Why we still use the electoral college
Is the electoral college still relevant?
It seems that in no previous election has the electoral college been the source of as much contention and debate as during the 2016 presidential election. At this point, most people are well aware that Donald Trump won the presidency, but that his opponent, Hillary Clinton, won the popular vote. Many people have been asking how this could happen and why we still follow an electoral college system when it can grant the presidency to someone who actually earned less votes than the other candidate.
The electoral college is a process by which each state is alotted a specific number of electors who place their votes for the presidency after the General Election. The system was originally conceived in 1787 by the creator’s of the Constitution, although many people may be surprised to learn that the phrase “electoral college” does not actually appear in the text of the Constitution. Rather, it states, “Each State shall appoint, in such Manner as the Legislature thereof may direct, a Number of Electors….The Electors shall meet in their respective states, and vote by ballot for President and Vice-President.”
What this means is that on voting day, voters are not in fact voting for a president, but rather placing a vote for an elector who is appointed to vote for their designated party candidate.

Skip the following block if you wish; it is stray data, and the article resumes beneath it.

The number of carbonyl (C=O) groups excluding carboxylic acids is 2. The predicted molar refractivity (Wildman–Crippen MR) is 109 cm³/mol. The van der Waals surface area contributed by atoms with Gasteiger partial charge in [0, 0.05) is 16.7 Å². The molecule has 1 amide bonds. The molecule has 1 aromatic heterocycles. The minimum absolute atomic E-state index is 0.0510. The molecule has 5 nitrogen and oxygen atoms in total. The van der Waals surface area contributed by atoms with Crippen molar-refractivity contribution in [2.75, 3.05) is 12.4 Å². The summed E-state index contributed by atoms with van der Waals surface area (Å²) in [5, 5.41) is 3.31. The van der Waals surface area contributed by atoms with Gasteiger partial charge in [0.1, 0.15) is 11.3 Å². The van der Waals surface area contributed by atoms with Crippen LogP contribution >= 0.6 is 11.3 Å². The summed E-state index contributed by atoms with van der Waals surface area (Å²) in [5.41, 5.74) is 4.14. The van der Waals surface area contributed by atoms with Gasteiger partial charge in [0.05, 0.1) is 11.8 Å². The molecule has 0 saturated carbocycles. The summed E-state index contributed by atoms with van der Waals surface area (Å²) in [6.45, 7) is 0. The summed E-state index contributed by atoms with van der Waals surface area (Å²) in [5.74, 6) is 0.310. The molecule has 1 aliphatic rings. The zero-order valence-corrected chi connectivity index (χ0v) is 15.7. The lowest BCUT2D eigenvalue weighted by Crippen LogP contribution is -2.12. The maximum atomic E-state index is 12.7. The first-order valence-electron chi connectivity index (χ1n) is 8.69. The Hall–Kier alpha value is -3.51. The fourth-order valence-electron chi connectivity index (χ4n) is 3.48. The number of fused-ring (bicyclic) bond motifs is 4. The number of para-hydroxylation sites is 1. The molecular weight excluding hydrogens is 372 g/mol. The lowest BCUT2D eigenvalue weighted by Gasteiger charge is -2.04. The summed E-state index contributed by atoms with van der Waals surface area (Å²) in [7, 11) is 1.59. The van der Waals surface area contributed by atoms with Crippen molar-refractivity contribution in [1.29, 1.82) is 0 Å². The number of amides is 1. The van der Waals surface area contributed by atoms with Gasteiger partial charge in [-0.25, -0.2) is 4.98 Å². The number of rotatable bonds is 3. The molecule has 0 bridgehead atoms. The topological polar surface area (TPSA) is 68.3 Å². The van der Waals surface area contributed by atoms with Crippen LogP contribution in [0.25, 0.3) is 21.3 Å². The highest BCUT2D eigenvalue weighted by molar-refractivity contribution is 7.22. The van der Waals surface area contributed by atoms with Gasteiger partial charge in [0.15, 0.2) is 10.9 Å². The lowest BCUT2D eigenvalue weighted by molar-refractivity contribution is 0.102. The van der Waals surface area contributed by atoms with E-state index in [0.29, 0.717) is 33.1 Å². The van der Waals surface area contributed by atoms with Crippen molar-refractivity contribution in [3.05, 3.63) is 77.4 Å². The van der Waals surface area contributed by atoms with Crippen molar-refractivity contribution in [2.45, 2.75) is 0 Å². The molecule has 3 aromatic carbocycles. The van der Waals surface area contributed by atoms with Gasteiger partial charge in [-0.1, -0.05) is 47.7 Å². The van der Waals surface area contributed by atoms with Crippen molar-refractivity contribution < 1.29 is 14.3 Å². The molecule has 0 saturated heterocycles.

It is not unheard of for the electoral college system as a whole to be brought into question after the winner of the electoral college differs from the winner of the popular vote, according to Nolan McCarty, PhD, who is Chair of the Department of Politics at Princeton University. In the 2000 presidential election between Al Gore and George W. Bush, the outcome of the popular vote also differed from the outcome of the electoral college, granting Bush the presidency. However, Dr. McCarty said, the electoral college itself was not as debated after that election because there were controversies about potential voter fraud in Florida, where Jeb Bush, the eventual elected president’s brother, was governor.
“I’d say this is the one clean example where the issue really is about solely the electoral college and what role it plays,” Dr. McCarty said. “In the others, there were some other issues that kind of muddled that discussion.”
Before the 2000 and 2016 presidential elections, a discrepancy between the popular vote and electoral college outcomes had not occurred for over a century. Still, the 2016 election is the fifth time the electoral college and popular vote differed for a presidential election:
- In 2000, George W. Bush (R) lost the popular vote but was elected over Al Gore (D).
- In 1888, Benjamin Harrison (R) lost the popular vote but was elected over Grover Cleveland (D).
- In 1876, Rutherford Hayes (R) lost the popular vote but was elected over Samuel Tilden (D).
- In 1824, John Quincy Adams lost the popular vote but was elected over Andrew Jackson (Republican and Democratic parties were not yet solidified at this point, however, Jackson was years later referred to as the Founder of the Democratic party.)
Ironically, each time in which the popular vote has differed from the electoral college result (not necessarily including the 1824 election where parties weren’t clearly defined as they are now), the Republican party has been the party to benefit from the discrepancies in electoral and popular votes.